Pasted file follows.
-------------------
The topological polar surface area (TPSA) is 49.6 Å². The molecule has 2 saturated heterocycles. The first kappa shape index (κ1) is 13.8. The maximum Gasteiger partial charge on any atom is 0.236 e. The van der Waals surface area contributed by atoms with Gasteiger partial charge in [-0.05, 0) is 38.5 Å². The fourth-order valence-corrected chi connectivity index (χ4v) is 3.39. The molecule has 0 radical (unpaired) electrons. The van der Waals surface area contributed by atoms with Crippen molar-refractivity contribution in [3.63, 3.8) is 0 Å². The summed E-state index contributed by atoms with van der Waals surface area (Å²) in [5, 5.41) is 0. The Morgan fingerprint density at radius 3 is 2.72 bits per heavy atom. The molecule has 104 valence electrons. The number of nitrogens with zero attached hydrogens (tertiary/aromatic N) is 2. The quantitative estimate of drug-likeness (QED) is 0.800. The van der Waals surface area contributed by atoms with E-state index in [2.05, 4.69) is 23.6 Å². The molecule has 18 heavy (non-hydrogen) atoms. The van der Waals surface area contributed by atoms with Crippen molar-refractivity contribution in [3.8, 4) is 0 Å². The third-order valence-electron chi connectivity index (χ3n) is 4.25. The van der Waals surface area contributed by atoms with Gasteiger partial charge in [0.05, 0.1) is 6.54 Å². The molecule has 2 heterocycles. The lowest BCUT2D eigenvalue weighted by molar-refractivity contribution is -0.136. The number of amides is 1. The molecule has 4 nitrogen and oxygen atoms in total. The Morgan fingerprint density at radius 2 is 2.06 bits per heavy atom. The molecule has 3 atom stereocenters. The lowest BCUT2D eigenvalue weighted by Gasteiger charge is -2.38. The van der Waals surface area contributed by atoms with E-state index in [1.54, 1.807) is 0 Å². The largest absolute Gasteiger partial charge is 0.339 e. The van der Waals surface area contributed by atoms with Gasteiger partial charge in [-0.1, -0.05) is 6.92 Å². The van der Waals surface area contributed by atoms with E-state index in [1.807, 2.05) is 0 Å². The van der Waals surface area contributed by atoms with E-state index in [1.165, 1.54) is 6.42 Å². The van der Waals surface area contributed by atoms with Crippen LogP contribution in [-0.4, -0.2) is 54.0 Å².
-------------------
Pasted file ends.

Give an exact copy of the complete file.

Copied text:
The topological polar surface area (TPSA) is 49.6 Å². The molecule has 2 saturated heterocycles. The first kappa shape index (κ1) is 13.8. The maximum Gasteiger partial charge on any atom is 0.236 e. The van der Waals surface area contributed by atoms with Gasteiger partial charge in [-0.05, 0) is 38.5 Å². The fourth-order valence-corrected chi connectivity index (χ4v) is 3.39. The molecule has 0 radical (unpaired) electrons. The van der Waals surface area contributed by atoms with Crippen molar-refractivity contribution in [3.63, 3.8) is 0 Å². The summed E-state index contributed by atoms with van der Waals surface area (Å²) in [5, 5.41) is 0. The Morgan fingerprint density at radius 3 is 2.72 bits per heavy atom. The molecule has 104 valence electrons. The number of nitrogens with zero attached hydrogens (tertiary/aromatic N) is 2. The quantitative estimate of drug-likeness (QED) is 0.800. The van der Waals surface area contributed by atoms with E-state index in [2.05, 4.69) is 23.6 Å². The molecule has 18 heavy (non-hydrogen) atoms. The van der Waals surface area contributed by atoms with Crippen molar-refractivity contribution in [3.8, 4) is 0 Å². The third-order valence-electron chi connectivity index (χ3n) is 4.25. The van der Waals surface area contributed by atoms with Gasteiger partial charge in [0.05, 0.1) is 6.54 Å². The molecule has 2 heterocycles. The lowest BCUT2D eigenvalue weighted by molar-refractivity contribution is -0.136. The number of amides is 1. The molecule has 4 nitrogen and oxygen atoms in total. The Morgan fingerprint density at radius 2 is 2.06 bits per heavy atom. The molecule has 3 atom stereocenters. The lowest BCUT2D eigenvalue weighted by Gasteiger charge is -2.38. The van der Waals surface area contributed by atoms with E-state index in [1.54, 1.807) is 0 Å². The largest absolute Gasteiger partial charge is 0.339 e. The van der Waals surface area contributed by atoms with Gasteiger partial charge in [-0.1, -0.05) is 6.92 Å². The van der Waals surface area contributed by atoms with E-state index in [1.807, 2.05) is 0 Å². The van der Waals surface area contributed by atoms with E-state index in [1.165, 1.54) is 6.42 Å². The van der Waals surface area contributed by atoms with Crippen LogP contribution in [-0.4, -0.2) is 54.0 Å².